Food Delivery Apps, and Low-hanging Fruit

Using HeadSpin’s digital experience platform, we offer key performance areas food delivery apps can pay attention to optimize their user ordering experiences

When we’re hungry, we tend to be more impatient. In fact, we’re more likely to be grumpy, irritable, and impatient (or is it just me?). These are not the people you want to keep waiting, and these are the people food delivery app vendors serve daily. How can they satisfy their hungry users? A few hungry folks at HeadSpin recently did some analysis on food delivery apps and identified the key performance indicators these apps can look at to keep their users full and content.

Criticality of Responsiveness in The Food Delivery App Space

The food delivery app market is huge and expanding, expected to grow to $16.61 billion by 2023. According to eMarketer research, food delivery app usage will surpass 44 million people in the US by 2020, reaching nearly 60 million by 2023. However, this is a market that’s also growing more competitive, especially given that consumers can now use multiple apps to order from the same restaurant. This market is also very fluid, with low barriers to entry and exit, which means customer retention is proving to be very tough. In fact, a CleverTap report found that 86 percent of new users will stop using an app within two weeks of the first launch. 

The challenge is that, for many dev and QA teams, performance of mobile applications is still something of a black box. Prior to releasing an app, developers have to contend with a lot of variables, including different devices, operating systems, and network carriers across a range of locations. Further, if a user reports an issue, it can be difficult for teams to recreate the circumstances that led to the problem, identify the root cause, and figure out how to fix it. This is the problem that we at HeadSpin help our customers solve.

Findings and Key Takeaways

Below we’ve identified key performance areas that food delivery apps can pay attention to, and potential fixes based on proven general fixes. For vendors looking to optimize user experience, these tactics can represent low-hanging fruit. Ultimately, digital experience impacts social ratings. Averaging a 4.5 out of 5 is good, but 4.6 is better; you always want to be moving the needle in a positive direction.

While the takeaways are focused on customer experience in the food delivery segment, performance is also a critical aspect for drivers. Food delivery app vendors could perform drive tests on select routes. One of our customers recently conducted such a test. Their team used our proprietary physical boxes for on-premises solutions, running them in the trunks of their delivery vehicles.

  • Slow servers: Servers can be lagging for any number of reasons, but this is an important area to dig into. By clicking on the message block for an impacted host on the HeadSpin platform, we can see what resources are being served to an app and validating that the physical location of the destination IP is where we expect it to be.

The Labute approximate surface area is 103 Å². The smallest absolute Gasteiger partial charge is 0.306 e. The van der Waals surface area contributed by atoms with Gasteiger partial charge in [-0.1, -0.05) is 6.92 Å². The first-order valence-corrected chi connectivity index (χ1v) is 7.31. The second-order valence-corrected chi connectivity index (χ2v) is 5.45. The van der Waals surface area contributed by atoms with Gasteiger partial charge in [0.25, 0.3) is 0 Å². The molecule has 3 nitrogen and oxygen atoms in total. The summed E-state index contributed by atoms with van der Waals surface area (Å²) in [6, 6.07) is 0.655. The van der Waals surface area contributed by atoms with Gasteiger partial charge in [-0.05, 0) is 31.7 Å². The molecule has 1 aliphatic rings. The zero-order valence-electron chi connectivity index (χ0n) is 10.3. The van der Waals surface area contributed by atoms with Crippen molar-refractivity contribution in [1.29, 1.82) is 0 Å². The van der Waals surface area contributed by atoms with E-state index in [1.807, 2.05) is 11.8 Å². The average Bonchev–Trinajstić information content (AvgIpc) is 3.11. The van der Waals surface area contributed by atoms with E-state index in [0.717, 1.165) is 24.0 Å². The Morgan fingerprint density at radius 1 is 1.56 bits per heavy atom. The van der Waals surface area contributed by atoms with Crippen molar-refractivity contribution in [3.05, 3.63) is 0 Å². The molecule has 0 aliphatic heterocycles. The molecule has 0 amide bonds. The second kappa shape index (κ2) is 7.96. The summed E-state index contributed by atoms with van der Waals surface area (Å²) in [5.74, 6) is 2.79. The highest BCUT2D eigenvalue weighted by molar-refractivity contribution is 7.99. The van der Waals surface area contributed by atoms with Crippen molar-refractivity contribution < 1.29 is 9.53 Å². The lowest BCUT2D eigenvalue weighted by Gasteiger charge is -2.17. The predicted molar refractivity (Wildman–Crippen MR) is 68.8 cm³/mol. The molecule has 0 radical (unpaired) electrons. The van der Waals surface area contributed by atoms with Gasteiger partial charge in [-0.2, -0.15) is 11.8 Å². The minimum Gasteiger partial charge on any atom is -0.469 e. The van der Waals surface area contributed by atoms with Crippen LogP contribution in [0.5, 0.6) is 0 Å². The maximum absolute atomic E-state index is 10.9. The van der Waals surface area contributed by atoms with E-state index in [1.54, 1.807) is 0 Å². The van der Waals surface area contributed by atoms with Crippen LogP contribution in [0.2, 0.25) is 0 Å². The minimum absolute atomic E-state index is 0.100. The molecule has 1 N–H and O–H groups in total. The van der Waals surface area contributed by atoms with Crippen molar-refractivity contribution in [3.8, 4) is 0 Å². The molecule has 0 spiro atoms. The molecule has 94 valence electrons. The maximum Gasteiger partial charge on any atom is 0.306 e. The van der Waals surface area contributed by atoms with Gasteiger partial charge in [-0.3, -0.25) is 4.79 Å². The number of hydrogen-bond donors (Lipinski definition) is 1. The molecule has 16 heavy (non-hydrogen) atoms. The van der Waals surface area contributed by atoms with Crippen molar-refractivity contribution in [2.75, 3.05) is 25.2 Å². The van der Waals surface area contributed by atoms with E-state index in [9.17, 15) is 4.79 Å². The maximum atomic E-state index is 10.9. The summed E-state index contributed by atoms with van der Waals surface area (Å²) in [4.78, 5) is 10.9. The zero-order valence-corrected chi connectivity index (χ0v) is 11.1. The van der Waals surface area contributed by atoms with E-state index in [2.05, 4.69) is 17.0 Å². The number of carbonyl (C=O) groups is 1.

• Slow TLS: Some apps are plagued by lagging TLS response times and wait to complete handshakes with hosts. The network hop between distributed devices and destination IP addresses are sometimes the cause of these delays. A third-party SDK for an application performance management tool that a vendor uses can contribute to slow TLS.
  • HTTP Redirects: These issues can be very costly from a performance standpoint, requiring additional DNS, TCP, TLS, and request-response round trips.

  • HTTP Errors: HTTP responses that are client errors (401s) for certain requests can have a negative impact on the end user experience.

  • Duplicate messages: In most cases, an app wouldn’t need to download the same resource multiple times. Often times, hosts in apps receive identical copies of resources. One potential fix for this issue could be caching HTTP requests so duplicates never reach the server.

  • Connection reuse: Some apps create new TCP sessions rather than use existing ones, which can introduce delays. By changing timeout settings, teams can avoid having connections dropped prematurely, which could mitigate any performance hits.
  • Low Page Content: When apps display a virtually blank screen, this is a clear user experience issue. To address this, teams should correlate among a number of root causes, including long network requests, network saturation, usage levels, and so on.

Whether you’re in banking, retail, or any other segment, the performance of your mobile apps matters. When you’re in a segment that’s as competitive and prone to churn as the food delivery space, it’s especially critical to ensure an optimal experience every time. That’s why having a tool that can give you visibility into the end users’ experience, and deliver insights into exactly where performance hits are occurring is so critical.

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